There is a new paper in GRL, Does the Last Glacial Maximum constrain climate sensitivity? (subs) by Crucifix. Now the assumption of linearity in sensitivity was part of JA/JH’s work on constraining climate sensitivity, this may be a partial challenge (note that JH is thanked in the paper, so presumably they know about this stuff).
Figure 1 shows that whilst the LGM response is about the same in all the models, the 2*CO2 response varies widely. Figure 2 breaks it down by region; for Antarctica there is a nice linear relation (OK, between only 4 models (ahem, updae: a reader points out that the relation is actually inverse; I got confused by the y scale…)); for Greenland its a blob; for the tropical oceans its rather like fig 1. Crucifix concludes Therefore, climate sensitivity cannot be easily estimated from the Last Glacial Maximum global temperature.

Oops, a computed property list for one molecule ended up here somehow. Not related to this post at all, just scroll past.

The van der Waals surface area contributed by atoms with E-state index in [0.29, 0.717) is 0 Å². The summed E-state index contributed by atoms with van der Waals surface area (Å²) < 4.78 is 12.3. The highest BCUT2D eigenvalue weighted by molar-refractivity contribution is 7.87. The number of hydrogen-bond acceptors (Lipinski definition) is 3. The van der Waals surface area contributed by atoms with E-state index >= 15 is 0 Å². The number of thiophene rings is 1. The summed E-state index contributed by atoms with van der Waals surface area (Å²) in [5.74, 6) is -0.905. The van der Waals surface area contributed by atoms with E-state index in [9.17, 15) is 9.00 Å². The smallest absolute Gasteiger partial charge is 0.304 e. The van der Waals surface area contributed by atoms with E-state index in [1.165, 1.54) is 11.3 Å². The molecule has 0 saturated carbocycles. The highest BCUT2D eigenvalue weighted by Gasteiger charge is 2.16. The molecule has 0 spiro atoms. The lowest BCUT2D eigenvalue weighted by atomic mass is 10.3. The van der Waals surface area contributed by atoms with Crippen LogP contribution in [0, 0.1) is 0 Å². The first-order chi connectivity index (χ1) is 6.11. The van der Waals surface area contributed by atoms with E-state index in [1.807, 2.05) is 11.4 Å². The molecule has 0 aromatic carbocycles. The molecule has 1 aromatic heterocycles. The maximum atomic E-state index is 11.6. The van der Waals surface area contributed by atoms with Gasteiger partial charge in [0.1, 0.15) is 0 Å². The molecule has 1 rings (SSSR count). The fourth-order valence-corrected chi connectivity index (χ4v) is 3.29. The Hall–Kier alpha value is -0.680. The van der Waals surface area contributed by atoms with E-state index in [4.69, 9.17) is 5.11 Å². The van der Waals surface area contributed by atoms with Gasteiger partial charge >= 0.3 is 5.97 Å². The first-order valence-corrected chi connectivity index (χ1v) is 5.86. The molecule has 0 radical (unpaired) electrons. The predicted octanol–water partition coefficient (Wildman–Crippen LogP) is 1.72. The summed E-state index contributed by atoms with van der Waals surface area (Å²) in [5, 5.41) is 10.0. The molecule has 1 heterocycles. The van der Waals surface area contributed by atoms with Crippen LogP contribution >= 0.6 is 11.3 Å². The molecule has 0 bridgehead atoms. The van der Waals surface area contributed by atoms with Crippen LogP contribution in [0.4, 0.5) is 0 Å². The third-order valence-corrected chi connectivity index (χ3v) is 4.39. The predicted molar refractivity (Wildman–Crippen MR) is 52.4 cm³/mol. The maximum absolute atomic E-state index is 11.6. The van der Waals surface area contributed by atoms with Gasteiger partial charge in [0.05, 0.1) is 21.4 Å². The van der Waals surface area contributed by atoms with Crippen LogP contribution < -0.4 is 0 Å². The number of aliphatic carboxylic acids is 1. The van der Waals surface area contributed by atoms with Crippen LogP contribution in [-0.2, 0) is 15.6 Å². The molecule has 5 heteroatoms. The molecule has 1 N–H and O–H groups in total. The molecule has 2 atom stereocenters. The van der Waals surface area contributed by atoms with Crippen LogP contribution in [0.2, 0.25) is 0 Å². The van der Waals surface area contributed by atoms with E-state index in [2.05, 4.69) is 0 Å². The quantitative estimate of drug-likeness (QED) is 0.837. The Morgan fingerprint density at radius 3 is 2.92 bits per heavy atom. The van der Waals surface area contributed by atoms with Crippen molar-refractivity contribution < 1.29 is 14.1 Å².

If the climate model results were indeed physically accurate realisations of LGM and 2*CO2, then that would indeed be true. But of course they can’t all be – at best, only one can be, since they disagree. So this seems to be a case of taking the climate models too seriously? The conclusion quoted above would be true if you added “from GCMs” into it. Clearly this shows that in the models, different processes operate to give different sensitivities for the two cases. Which does indeed suggest that the same could well be true in reality. It ends up: careful model-data comparisons on the details of the spatial distribution of changes in temperature and precipitation at the LGM are needed to identify the ”best models”, that is, those that reliably predict the response of climate dynamics to a given forcing. And to warm RP Sr’s heart: Global temperature is not sufficient.